Myth No. 7: Children raised by homosexuals are no different from children raised by heterosexuals, nor do they suffer harm.
Fact: An overwhelming body of social science research shows that children do best when raised by their own biological mother and father who are committed to one another in a lifelong marriage. Research specifically on children of homosexuals has major methodological problems, but does show specific differences.
Few findings in the social sciences have been more definitively demonstrated than the fact that children do best when raised by their own married mother and father. The non-partisan research group Child Trends summarized the evidence this way:
Research clearly demonstrates that family structure matters for children, and the family structure that helps the most is a family headed by two biological parents who are in a low-conflict marriage.
Homosexual activists say that having both a mother and a father does not matter—it is having two loving parents that counts. But social science research simply does not support this claim. Dr. Kyle Pruett of Yale Medical School, for example, has demonstrated in his book Fatherneed that fathers contribute to parenting in ways that mothers do not. On the other hand, Dr. Brenda Hunter has documented the unique contributions that mothers make in her book, The Power of Mother Love.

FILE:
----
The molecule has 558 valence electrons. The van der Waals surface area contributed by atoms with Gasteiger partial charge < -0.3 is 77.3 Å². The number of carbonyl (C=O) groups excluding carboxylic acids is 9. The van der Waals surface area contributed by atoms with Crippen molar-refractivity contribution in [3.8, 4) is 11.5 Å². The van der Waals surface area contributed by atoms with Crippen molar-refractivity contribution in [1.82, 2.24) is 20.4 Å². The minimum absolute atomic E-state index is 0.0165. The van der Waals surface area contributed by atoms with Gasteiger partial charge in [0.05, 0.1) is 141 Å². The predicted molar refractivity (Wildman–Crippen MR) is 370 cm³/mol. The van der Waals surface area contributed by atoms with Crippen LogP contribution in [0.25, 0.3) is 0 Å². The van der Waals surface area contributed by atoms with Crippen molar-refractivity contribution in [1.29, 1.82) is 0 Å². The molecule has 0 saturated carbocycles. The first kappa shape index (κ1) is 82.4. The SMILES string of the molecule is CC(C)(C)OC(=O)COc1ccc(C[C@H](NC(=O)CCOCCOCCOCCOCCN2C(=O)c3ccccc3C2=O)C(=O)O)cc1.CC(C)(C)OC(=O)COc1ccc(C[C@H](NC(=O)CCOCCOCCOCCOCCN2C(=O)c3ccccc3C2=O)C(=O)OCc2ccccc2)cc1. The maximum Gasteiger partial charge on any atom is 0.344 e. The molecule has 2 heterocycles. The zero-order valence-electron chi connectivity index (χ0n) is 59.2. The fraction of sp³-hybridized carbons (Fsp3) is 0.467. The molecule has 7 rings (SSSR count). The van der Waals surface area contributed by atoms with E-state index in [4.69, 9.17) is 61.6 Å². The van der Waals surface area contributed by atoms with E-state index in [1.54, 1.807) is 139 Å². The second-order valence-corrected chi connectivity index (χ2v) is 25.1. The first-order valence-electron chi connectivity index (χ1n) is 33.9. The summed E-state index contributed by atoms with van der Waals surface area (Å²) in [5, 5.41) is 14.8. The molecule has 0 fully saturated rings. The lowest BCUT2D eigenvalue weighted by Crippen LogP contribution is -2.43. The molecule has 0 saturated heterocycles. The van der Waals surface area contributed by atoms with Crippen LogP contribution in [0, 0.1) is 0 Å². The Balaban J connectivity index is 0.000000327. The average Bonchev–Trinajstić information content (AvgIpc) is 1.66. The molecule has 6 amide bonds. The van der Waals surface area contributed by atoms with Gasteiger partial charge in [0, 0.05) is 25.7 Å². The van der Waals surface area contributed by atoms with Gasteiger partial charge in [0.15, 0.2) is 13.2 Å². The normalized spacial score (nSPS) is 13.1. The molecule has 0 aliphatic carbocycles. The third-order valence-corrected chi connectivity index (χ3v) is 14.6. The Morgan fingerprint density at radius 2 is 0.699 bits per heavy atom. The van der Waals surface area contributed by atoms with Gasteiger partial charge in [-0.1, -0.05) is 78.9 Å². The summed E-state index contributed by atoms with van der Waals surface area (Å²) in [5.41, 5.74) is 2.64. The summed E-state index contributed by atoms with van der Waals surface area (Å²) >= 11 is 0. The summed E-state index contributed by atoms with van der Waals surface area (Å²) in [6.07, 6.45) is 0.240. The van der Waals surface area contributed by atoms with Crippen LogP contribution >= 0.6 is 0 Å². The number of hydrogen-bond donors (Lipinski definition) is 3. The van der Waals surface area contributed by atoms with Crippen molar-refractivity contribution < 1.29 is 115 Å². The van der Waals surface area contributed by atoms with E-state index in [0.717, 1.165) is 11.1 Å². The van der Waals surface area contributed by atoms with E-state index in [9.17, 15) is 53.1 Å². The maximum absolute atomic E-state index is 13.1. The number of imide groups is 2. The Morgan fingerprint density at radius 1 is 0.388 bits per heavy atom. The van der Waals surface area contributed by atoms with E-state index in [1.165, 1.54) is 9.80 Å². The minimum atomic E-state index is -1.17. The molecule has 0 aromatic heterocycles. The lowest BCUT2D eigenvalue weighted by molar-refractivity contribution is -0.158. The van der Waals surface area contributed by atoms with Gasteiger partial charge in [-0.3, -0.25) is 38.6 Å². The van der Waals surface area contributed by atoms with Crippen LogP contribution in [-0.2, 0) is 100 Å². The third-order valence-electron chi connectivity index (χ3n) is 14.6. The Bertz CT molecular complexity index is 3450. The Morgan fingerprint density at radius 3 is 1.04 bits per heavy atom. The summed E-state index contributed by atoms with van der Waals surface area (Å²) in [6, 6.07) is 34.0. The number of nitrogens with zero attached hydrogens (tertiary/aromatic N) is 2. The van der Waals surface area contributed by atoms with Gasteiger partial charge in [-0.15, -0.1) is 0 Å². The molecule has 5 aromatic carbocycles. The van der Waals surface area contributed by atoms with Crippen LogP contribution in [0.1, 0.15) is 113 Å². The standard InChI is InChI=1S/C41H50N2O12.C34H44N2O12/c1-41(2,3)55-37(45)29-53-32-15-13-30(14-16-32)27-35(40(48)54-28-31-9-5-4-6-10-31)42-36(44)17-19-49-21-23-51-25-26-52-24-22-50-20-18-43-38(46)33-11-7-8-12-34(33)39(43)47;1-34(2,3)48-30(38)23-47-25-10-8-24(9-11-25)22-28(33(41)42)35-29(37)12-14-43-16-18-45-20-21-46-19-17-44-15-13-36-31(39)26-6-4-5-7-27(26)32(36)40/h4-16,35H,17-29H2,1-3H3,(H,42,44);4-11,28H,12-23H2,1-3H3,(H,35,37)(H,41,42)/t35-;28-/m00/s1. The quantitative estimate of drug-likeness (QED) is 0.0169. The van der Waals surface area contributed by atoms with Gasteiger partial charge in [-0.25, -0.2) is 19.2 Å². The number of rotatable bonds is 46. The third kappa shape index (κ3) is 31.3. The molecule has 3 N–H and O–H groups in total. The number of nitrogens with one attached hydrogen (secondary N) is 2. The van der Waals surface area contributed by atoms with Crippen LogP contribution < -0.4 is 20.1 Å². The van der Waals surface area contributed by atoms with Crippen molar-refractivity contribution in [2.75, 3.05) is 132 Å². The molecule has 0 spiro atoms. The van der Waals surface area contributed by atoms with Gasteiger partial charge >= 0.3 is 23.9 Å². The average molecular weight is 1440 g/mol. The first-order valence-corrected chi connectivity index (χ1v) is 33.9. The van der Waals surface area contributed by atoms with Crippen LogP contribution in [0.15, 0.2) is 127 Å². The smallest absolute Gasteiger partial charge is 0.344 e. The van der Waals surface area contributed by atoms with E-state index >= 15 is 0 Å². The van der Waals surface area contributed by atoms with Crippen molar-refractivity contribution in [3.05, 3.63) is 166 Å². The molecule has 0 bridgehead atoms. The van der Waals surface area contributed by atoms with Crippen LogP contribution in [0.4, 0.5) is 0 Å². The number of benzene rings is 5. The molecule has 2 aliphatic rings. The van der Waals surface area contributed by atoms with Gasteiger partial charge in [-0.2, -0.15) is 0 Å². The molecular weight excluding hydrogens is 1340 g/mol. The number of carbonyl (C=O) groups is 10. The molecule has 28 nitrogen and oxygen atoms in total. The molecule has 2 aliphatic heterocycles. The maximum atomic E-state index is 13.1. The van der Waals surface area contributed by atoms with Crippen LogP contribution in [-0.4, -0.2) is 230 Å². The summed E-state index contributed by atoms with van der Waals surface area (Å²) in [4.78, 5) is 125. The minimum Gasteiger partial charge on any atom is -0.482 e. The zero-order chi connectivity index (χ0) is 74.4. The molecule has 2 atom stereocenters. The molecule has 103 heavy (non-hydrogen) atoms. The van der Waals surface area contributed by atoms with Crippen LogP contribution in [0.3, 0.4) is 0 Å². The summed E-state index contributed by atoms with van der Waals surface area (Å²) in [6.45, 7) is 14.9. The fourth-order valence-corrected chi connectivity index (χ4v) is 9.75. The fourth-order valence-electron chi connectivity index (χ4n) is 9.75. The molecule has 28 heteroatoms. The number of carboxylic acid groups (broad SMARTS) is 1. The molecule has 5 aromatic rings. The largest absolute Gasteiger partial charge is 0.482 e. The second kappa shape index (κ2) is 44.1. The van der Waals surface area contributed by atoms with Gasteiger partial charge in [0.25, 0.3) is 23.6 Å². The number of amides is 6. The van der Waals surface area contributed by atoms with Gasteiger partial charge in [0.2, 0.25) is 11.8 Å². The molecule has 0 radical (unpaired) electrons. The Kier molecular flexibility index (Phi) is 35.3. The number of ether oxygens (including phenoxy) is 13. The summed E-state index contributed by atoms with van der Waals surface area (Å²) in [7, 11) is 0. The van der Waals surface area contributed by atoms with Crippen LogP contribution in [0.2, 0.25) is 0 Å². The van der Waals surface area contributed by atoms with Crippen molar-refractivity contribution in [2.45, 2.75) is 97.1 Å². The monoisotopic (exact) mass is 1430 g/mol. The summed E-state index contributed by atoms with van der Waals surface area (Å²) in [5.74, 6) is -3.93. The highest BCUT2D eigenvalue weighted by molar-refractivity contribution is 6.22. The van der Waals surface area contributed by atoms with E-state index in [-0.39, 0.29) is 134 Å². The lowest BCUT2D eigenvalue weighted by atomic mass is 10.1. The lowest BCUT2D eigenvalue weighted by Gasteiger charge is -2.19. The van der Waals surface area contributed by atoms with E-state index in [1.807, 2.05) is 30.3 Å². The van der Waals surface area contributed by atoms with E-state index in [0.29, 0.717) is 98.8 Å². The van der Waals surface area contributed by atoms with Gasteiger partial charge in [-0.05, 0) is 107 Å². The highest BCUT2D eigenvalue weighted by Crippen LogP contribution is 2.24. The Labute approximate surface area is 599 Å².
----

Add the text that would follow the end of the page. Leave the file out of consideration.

The truth is that most research on “homosexual parents” thus far has been marred by serious methodological problems. However, even pro-homosexual sociologists Judith Stacey and Timothy Biblarz report that the actual data from key studies show the “no differences” claim to be false.
Surveying the research (primarily regarding lesbians) in an American Sociological Review article in 2001, they found that:
• Children of lesbians are less likely to conform to traditional gender norms.
• Children of lesbians are more likely to engage in homosexual behavior.
• Daughters of lesbians are “more sexually adventurous and less chaste.”
• Lesbian “co-parent relationships” are more likely to break up than heterosexual marriages.
A 1996 study by an Australian sociologist compared children raised by heterosexual married couples, heterosexual cohabiting couples and homosexual cohabiting couples. It found that the children of heterosexual married couples did the best, and children of homosexual couples did the worst, in nine of the thirteen academic and social categories measured.